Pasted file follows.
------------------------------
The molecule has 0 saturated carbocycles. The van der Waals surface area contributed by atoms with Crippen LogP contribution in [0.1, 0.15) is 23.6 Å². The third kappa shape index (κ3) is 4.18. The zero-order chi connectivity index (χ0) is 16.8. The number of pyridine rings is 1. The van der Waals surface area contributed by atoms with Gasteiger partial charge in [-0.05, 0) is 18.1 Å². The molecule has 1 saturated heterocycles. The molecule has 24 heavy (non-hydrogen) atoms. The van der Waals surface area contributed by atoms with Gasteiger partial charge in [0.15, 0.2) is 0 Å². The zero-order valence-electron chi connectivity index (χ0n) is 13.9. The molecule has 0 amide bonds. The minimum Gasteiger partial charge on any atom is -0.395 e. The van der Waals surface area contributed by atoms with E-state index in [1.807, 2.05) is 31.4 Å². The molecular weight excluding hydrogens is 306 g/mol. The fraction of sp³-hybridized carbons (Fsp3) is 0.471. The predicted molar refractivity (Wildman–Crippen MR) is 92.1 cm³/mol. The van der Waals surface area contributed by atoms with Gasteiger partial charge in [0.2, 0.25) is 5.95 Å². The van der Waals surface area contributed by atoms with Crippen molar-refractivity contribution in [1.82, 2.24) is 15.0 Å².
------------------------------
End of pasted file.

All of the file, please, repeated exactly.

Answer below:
The molecule has 0 saturated carbocycles. The van der Waals surface area contributed by atoms with Crippen LogP contribution in [0.1, 0.15) is 23.6 Å². The third kappa shape index (κ3) is 4.18. The zero-order chi connectivity index (χ0) is 16.8. The number of pyridine rings is 1. The van der Waals surface area contributed by atoms with Gasteiger partial charge in [-0.05, 0) is 18.1 Å². The molecule has 1 saturated heterocycles. The molecule has 24 heavy (non-hydrogen) atoms. The van der Waals surface area contributed by atoms with Gasteiger partial charge in [0.15, 0.2) is 0 Å². The zero-order valence-electron chi connectivity index (χ0n) is 13.9. The molecule has 0 amide bonds. The minimum Gasteiger partial charge on any atom is -0.395 e. The van der Waals surface area contributed by atoms with E-state index in [1.807, 2.05) is 31.4 Å². The molecular weight excluding hydrogens is 306 g/mol. The fraction of sp³-hybridized carbons (Fsp3) is 0.471. The predicted molar refractivity (Wildman–Crippen MR) is 92.1 cm³/mol. The van der Waals surface area contributed by atoms with Gasteiger partial charge in [0.2, 0.25) is 5.95 Å². The van der Waals surface area contributed by atoms with Crippen molar-refractivity contribution in [1.82, 2.24) is 15.0 Å².